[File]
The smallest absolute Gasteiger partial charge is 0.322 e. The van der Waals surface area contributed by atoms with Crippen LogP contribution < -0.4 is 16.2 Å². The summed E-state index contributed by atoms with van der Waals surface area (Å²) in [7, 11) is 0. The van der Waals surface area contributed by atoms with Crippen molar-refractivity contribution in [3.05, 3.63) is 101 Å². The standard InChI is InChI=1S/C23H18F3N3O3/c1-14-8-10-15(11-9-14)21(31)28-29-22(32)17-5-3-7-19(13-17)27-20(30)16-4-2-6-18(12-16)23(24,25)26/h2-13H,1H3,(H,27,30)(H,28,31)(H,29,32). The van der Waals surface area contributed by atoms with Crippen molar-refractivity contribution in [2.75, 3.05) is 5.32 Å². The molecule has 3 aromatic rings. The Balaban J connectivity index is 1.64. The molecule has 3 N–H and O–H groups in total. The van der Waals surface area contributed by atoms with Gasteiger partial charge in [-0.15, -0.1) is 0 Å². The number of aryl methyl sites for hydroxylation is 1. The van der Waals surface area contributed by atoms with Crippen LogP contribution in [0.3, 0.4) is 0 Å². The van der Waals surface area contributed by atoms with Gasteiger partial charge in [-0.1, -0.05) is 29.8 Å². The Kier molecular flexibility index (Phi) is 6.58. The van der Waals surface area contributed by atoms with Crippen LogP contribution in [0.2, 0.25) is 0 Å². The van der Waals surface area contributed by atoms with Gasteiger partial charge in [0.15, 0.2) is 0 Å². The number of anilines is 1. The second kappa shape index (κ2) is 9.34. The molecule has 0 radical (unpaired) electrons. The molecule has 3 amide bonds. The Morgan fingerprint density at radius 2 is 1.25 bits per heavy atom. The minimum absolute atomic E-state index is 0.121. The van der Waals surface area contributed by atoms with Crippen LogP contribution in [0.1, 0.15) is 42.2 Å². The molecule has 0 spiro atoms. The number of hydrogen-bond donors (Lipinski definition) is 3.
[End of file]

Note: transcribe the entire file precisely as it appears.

The smallest absolute Gasteiger partial charge is 0.322 e. The van der Waals surface area contributed by atoms with Crippen LogP contribution < -0.4 is 16.2 Å². The summed E-state index contributed by atoms with van der Waals surface area (Å²) in [7, 11) is 0. The van der Waals surface area contributed by atoms with Crippen molar-refractivity contribution in [3.05, 3.63) is 101 Å². The standard InChI is InChI=1S/C23H18F3N3O3/c1-14-8-10-15(11-9-14)21(31)28-29-22(32)17-5-3-7-19(13-17)27-20(30)16-4-2-6-18(12-16)23(24,25)26/h2-13H,1H3,(H,27,30)(H,28,31)(H,29,32). The van der Waals surface area contributed by atoms with Crippen molar-refractivity contribution in [2.75, 3.05) is 5.32 Å². The molecule has 3 aromatic rings. The Balaban J connectivity index is 1.64. The molecule has 3 N–H and O–H groups in total. The van der Waals surface area contributed by atoms with Gasteiger partial charge in [-0.15, -0.1) is 0 Å². The number of aryl methyl sites for hydroxylation is 1. The van der Waals surface area contributed by atoms with Crippen LogP contribution in [0.3, 0.4) is 0 Å². The van der Waals surface area contributed by atoms with Gasteiger partial charge in [-0.1, -0.05) is 29.8 Å². The Kier molecular flexibility index (Phi) is 6.58. The van der Waals surface area contributed by atoms with Crippen LogP contribution in [0.2, 0.25) is 0 Å². The van der Waals surface area contributed by atoms with Gasteiger partial charge in [0.15, 0.2) is 0 Å². The number of anilines is 1. The second kappa shape index (κ2) is 9.34. The molecule has 0 radical (unpaired) electrons. The molecule has 3 amide bonds. The Morgan fingerprint density at radius 2 is 1.25 bits per heavy atom. The minimum absolute atomic E-state index is 0.121. The van der Waals surface area contributed by atoms with Crippen LogP contribution in [0.1, 0.15) is 42.2 Å². The molecule has 0 spiro atoms. The number of hydrogen-bond donors (Lipinski definition) is 3.